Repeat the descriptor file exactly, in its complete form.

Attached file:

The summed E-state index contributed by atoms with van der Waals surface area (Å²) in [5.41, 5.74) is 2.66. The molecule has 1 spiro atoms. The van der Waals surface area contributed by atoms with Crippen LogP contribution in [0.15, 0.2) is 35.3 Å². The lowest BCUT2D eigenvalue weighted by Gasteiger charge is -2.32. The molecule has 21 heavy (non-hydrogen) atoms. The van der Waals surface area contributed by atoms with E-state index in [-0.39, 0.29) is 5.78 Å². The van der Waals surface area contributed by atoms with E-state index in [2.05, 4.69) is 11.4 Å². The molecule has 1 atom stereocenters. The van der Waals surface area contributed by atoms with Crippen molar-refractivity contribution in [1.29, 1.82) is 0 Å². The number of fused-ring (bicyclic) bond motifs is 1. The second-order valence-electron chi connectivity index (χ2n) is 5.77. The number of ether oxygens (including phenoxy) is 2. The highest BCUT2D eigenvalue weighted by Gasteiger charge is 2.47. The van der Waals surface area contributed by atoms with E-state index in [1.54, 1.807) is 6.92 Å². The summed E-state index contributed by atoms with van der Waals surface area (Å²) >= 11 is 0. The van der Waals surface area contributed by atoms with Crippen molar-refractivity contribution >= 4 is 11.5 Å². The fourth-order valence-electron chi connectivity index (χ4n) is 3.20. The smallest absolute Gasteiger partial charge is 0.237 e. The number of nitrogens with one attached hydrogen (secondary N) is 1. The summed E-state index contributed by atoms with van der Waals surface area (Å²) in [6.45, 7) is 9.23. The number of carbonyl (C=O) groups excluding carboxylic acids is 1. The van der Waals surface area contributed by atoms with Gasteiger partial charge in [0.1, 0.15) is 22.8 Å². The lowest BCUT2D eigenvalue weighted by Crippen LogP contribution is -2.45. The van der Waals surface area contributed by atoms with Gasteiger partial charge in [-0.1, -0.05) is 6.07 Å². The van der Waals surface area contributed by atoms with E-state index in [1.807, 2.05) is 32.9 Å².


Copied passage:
The summed E-state index contributed by atoms with van der Waals surface area (Å²) in [5.41, 5.74) is 2.66. The molecule has 1 spiro atoms. The van der Waals surface area contributed by atoms with Crippen LogP contribution in [0.15, 0.2) is 35.3 Å². The lowest BCUT2D eigenvalue weighted by Gasteiger charge is -2.32. The molecule has 21 heavy (non-hydrogen) atoms. The van der Waals surface area contributed by atoms with E-state index in [-0.39, 0.29) is 5.78 Å². The van der Waals surface area contributed by atoms with E-state index in [2.05, 4.69) is 11.4 Å². The molecule has 1 atom stereocenters. The van der Waals surface area contributed by atoms with Crippen molar-refractivity contribution in [1.29, 1.82) is 0 Å². The number of fused-ring (bicyclic) bond motifs is 1. The second-order valence-electron chi connectivity index (χ2n) is 5.77. The number of ether oxygens (including phenoxy) is 2. The highest BCUT2D eigenvalue weighted by Gasteiger charge is 2.47. The van der Waals surface area contributed by atoms with E-state index in [1.54, 1.807) is 6.92 Å². The summed E-state index contributed by atoms with van der Waals surface area (Å²) >= 11 is 0. The van der Waals surface area contributed by atoms with Crippen molar-refractivity contribution >= 4 is 11.5 Å². The fourth-order valence-electron chi connectivity index (χ4n) is 3.20. The smallest absolute Gasteiger partial charge is 0.237 e. The number of nitrogens with one attached hydrogen (secondary N) is 1. The summed E-state index contributed by atoms with van der Waals surface area (Å²) in [6.45, 7) is 9.23. The number of carbonyl (C=O) groups excluding carboxylic acids is 1. The van der Waals surface area contributed by atoms with Gasteiger partial charge in [0.1, 0.15) is 22.8 Å². The lowest BCUT2D eigenvalue weighted by Crippen LogP contribution is -2.45. The van der Waals surface area contributed by atoms with Gasteiger partial charge in [-0.1, -0.05) is 6.07 Å². The van der Waals surface area contributed by atoms with E-state index in [1.807, 2.05) is 32.9 Å².